Telfar Clemens whipped up the uniforms for the Liberian Olympic Team in his Brooklyn atelier, using his own fabrics and designing layers and components with competition performance and award ceremony gravitas in mind. With those uniforms, he leaped across sports, genders, and geopolitics to make his parents’ country the epitome of style, strength, and hope, with a branding intensity that stands as a glowing paragon of soft-power diplomacy. I have always admired Telfar’s and his partner Babak Radboy’s determination to use their life and work to represent and transform, and I could easily ink Telfar’s motto—“Not for you—for everyone”—on my neck. The Bushwick Birkin, the genderless collections, and Telfar.tv are awesome milestones in the history of fashion. Yet when I first saw the video with which Telfar announced his collaboration with the Liberian team, I was bowled over. Olympian rather than Olympic, the team of three projected an image of a country of geniuses, champions, and gods.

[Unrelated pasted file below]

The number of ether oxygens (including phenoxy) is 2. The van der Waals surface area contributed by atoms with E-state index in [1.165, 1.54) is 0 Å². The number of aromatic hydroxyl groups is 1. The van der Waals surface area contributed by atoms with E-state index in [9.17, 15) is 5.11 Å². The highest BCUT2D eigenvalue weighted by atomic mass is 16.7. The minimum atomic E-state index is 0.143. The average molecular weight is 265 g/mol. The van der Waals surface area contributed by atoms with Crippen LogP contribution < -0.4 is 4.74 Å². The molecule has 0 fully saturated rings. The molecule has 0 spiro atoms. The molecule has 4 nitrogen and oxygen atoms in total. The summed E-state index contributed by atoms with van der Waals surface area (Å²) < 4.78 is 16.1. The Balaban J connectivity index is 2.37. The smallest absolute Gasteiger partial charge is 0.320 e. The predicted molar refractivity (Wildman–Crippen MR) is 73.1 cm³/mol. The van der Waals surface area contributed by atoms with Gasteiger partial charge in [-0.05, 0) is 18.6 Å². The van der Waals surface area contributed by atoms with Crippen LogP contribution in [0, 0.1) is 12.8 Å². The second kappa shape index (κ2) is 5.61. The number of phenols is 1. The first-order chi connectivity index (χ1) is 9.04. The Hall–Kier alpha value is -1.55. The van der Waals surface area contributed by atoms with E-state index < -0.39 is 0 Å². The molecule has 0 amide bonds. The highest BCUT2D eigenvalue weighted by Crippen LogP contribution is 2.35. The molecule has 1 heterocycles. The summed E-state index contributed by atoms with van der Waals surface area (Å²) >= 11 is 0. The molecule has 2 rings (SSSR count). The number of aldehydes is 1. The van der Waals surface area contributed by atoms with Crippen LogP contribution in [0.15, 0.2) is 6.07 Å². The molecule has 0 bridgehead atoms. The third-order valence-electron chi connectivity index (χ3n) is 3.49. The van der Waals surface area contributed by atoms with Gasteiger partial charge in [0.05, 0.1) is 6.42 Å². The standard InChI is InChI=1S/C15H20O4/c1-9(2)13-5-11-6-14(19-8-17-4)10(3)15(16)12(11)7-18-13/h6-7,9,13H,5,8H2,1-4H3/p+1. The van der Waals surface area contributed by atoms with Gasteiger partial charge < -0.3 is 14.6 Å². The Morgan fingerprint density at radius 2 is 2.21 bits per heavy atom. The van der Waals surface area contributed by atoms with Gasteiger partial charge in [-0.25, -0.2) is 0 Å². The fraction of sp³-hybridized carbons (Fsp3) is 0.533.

Paola Antonelli is a senior curator in the Department of Architecture and Design, and MoMA’s director of Research and Development.
Madeline Hollander. Review. 2021. Performa Commission for the Performa 2021 Biennial